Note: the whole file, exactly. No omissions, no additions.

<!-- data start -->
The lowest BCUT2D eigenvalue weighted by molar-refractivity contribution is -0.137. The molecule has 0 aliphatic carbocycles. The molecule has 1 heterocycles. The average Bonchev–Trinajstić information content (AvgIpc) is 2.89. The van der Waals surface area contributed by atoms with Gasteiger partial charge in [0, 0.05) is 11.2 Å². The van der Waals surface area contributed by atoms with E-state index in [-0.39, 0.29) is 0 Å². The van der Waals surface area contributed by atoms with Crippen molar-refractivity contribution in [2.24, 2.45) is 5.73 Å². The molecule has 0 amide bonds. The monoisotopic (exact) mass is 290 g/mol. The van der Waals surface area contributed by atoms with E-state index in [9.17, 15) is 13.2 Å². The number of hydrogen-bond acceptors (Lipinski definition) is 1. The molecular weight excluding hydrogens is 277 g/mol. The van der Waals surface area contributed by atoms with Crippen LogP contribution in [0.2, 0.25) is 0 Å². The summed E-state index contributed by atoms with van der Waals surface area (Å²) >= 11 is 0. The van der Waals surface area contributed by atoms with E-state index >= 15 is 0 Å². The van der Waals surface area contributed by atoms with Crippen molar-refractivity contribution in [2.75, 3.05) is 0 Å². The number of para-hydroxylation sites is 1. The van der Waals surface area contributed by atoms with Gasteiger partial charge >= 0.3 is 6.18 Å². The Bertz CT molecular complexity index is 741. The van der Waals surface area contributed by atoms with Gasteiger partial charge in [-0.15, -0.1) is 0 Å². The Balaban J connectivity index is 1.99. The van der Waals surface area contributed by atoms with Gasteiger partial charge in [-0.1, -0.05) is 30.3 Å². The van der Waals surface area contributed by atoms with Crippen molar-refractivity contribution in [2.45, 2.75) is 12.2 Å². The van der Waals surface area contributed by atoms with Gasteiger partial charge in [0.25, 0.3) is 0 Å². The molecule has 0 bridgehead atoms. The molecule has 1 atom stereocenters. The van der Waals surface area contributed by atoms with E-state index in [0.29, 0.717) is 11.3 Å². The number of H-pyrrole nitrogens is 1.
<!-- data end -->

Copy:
The lowest BCUT2D eigenvalue weighted by molar-refractivity contribution is -0.137. The molecule has 0 aliphatic carbocycles. The molecule has 1 heterocycles. The average Bonchev–Trinajstić information content (AvgIpc) is 2.89. The van der Waals surface area contributed by atoms with Gasteiger partial charge in [0, 0.05) is 11.2 Å². The van der Waals surface area contributed by atoms with E-state index in [-0.39, 0.29) is 0 Å². The van der Waals surface area contributed by atoms with Crippen molar-refractivity contribution in [2.24, 2.45) is 5.73 Å². The molecule has 0 amide bonds. The monoisotopic (exact) mass is 290 g/mol. The van der Waals surface area contributed by atoms with E-state index in [9.17, 15) is 13.2 Å². The number of hydrogen-bond acceptors (Lipinski definition) is 1. The molecular weight excluding hydrogens is 277 g/mol. The van der Waals surface area contributed by atoms with Crippen LogP contribution in [0.2, 0.25) is 0 Å². The summed E-state index contributed by atoms with van der Waals surface area (Å²) >= 11 is 0. The van der Waals surface area contributed by atoms with E-state index >= 15 is 0 Å². The van der Waals surface area contributed by atoms with Crippen molar-refractivity contribution in [2.75, 3.05) is 0 Å². The number of para-hydroxylation sites is 1. The van der Waals surface area contributed by atoms with Gasteiger partial charge >= 0.3 is 6.18 Å². The Bertz CT molecular complexity index is 741. The van der Waals surface area contributed by atoms with Gasteiger partial charge in [-0.15, -0.1) is 0 Å². The Balaban J connectivity index is 1.99. The van der Waals surface area contributed by atoms with Gasteiger partial charge in [-0.1, -0.05) is 30.3 Å². The van der Waals surface area contributed by atoms with Crippen molar-refractivity contribution in [2.45, 2.75) is 12.2 Å². The van der Waals surface area contributed by atoms with Gasteiger partial charge in [0.25, 0.3) is 0 Å². The molecule has 0 bridgehead atoms. The molecule has 1 atom stereocenters. The van der Waals surface area contributed by atoms with E-state index in [0.29, 0.717) is 11.3 Å². The number of H-pyrrole nitrogens is 1.